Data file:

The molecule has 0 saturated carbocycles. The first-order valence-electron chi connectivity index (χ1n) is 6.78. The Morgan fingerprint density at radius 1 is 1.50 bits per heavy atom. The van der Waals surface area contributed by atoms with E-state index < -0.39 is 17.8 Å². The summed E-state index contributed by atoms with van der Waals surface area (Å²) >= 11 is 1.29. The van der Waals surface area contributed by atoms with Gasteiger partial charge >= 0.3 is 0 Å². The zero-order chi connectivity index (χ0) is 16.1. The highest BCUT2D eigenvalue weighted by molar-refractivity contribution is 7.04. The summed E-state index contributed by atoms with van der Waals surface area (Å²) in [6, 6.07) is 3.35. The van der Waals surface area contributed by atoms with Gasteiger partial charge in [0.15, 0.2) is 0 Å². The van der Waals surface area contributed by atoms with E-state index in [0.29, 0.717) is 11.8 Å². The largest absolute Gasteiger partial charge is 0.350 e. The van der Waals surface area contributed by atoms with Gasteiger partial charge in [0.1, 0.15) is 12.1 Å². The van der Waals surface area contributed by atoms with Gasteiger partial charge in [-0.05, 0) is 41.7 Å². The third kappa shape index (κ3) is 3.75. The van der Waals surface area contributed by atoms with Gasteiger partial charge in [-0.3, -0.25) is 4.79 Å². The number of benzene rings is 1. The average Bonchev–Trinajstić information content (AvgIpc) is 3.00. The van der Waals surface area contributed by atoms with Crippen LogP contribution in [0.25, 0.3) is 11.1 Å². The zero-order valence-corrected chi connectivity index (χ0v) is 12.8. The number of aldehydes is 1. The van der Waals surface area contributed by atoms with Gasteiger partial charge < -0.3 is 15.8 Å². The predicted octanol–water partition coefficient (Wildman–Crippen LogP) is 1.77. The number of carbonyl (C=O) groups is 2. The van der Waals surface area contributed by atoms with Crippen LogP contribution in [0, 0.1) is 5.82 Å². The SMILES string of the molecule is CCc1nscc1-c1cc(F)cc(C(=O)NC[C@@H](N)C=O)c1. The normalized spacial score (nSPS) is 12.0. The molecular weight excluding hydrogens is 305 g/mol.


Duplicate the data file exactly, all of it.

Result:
The molecule has 0 saturated carbocycles. The first-order valence-electron chi connectivity index (χ1n) is 6.78. The Morgan fingerprint density at radius 1 is 1.50 bits per heavy atom. The van der Waals surface area contributed by atoms with E-state index < -0.39 is 17.8 Å². The summed E-state index contributed by atoms with van der Waals surface area (Å²) >= 11 is 1.29. The van der Waals surface area contributed by atoms with Gasteiger partial charge >= 0.3 is 0 Å². The zero-order chi connectivity index (χ0) is 16.1. The highest BCUT2D eigenvalue weighted by molar-refractivity contribution is 7.04. The summed E-state index contributed by atoms with van der Waals surface area (Å²) in [6, 6.07) is 3.35. The van der Waals surface area contributed by atoms with Gasteiger partial charge in [0.15, 0.2) is 0 Å². The van der Waals surface area contributed by atoms with E-state index in [0.29, 0.717) is 11.8 Å². The largest absolute Gasteiger partial charge is 0.350 e. The van der Waals surface area contributed by atoms with Gasteiger partial charge in [0.1, 0.15) is 12.1 Å². The van der Waals surface area contributed by atoms with Gasteiger partial charge in [-0.05, 0) is 41.7 Å². The third kappa shape index (κ3) is 3.75. The van der Waals surface area contributed by atoms with Gasteiger partial charge in [-0.3, -0.25) is 4.79 Å². The number of benzene rings is 1. The average Bonchev–Trinajstić information content (AvgIpc) is 3.00. The van der Waals surface area contributed by atoms with Crippen LogP contribution in [0.25, 0.3) is 11.1 Å². The zero-order valence-corrected chi connectivity index (χ0v) is 12.8. The number of aldehydes is 1. The van der Waals surface area contributed by atoms with Gasteiger partial charge < -0.3 is 15.8 Å². The predicted octanol–water partition coefficient (Wildman–Crippen LogP) is 1.77. The number of carbonyl (C=O) groups is 2. The van der Waals surface area contributed by atoms with Crippen LogP contribution in [0, 0.1) is 5.82 Å². The SMILES string of the molecule is CCc1nscc1-c1cc(F)cc(C(=O)NC[C@@H](N)C=O)c1. The normalized spacial score (nSPS) is 12.0. The molecular weight excluding hydrogens is 305 g/mol.